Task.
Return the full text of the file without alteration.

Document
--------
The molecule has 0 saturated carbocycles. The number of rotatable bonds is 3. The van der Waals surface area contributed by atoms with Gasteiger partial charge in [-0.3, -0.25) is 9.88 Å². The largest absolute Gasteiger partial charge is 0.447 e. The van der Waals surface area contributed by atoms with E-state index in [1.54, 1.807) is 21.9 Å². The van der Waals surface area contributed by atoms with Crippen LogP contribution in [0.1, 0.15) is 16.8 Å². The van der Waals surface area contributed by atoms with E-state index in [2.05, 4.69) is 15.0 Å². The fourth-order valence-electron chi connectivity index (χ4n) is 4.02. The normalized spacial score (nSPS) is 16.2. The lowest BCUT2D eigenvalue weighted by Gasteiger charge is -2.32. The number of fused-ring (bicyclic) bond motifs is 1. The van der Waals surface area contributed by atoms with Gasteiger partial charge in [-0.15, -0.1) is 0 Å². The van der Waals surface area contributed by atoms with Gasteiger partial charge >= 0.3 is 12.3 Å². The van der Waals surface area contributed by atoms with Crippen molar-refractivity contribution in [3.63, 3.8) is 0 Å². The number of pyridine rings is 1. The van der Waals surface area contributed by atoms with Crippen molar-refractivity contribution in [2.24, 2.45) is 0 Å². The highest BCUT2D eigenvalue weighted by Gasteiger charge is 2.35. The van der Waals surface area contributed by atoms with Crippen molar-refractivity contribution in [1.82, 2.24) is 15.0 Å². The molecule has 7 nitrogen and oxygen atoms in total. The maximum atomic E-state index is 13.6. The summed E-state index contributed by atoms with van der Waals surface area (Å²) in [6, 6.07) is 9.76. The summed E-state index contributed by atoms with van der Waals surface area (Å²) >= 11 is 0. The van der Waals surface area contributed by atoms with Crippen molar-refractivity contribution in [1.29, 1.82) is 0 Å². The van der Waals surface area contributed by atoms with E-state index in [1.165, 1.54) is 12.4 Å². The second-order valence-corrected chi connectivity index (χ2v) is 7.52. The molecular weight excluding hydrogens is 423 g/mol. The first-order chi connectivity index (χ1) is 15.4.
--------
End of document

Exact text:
The molecule has 0 saturated carbocycles. The number of rotatable bonds is 3. The van der Waals surface area contributed by atoms with Gasteiger partial charge in [-0.3, -0.25) is 9.88 Å². The largest absolute Gasteiger partial charge is 0.447 e. The van der Waals surface area contributed by atoms with E-state index in [1.54, 1.807) is 21.9 Å². The van der Waals surface area contributed by atoms with Crippen LogP contribution in [0.1, 0.15) is 16.8 Å². The van der Waals surface area contributed by atoms with E-state index in [2.05, 4.69) is 15.0 Å². The fourth-order valence-electron chi connectivity index (χ4n) is 4.02. The normalized spacial score (nSPS) is 16.2. The lowest BCUT2D eigenvalue weighted by Gasteiger charge is -2.32. The number of fused-ring (bicyclic) bond motifs is 1. The van der Waals surface area contributed by atoms with Gasteiger partial charge in [-0.15, -0.1) is 0 Å². The van der Waals surface area contributed by atoms with Gasteiger partial charge >= 0.3 is 12.3 Å². The van der Waals surface area contributed by atoms with Crippen molar-refractivity contribution in [3.63, 3.8) is 0 Å². The number of pyridine rings is 1. The van der Waals surface area contributed by atoms with Crippen molar-refractivity contribution in [2.24, 2.45) is 0 Å². The highest BCUT2D eigenvalue weighted by Gasteiger charge is 2.35. The van der Waals surface area contributed by atoms with Crippen molar-refractivity contribution in [1.82, 2.24) is 15.0 Å². The molecule has 7 nitrogen and oxygen atoms in total. The maximum atomic E-state index is 13.6. The summed E-state index contributed by atoms with van der Waals surface area (Å²) in [6, 6.07) is 9.76. The summed E-state index contributed by atoms with van der Waals surface area (Å²) >= 11 is 0. The van der Waals surface area contributed by atoms with Crippen molar-refractivity contribution in [1.29, 1.82) is 0 Å². The van der Waals surface area contributed by atoms with E-state index in [1.165, 1.54) is 12.4 Å². The second-order valence-corrected chi connectivity index (χ2v) is 7.52. The molecular weight excluding hydrogens is 423 g/mol. The first-order chi connectivity index (χ1) is 15.4.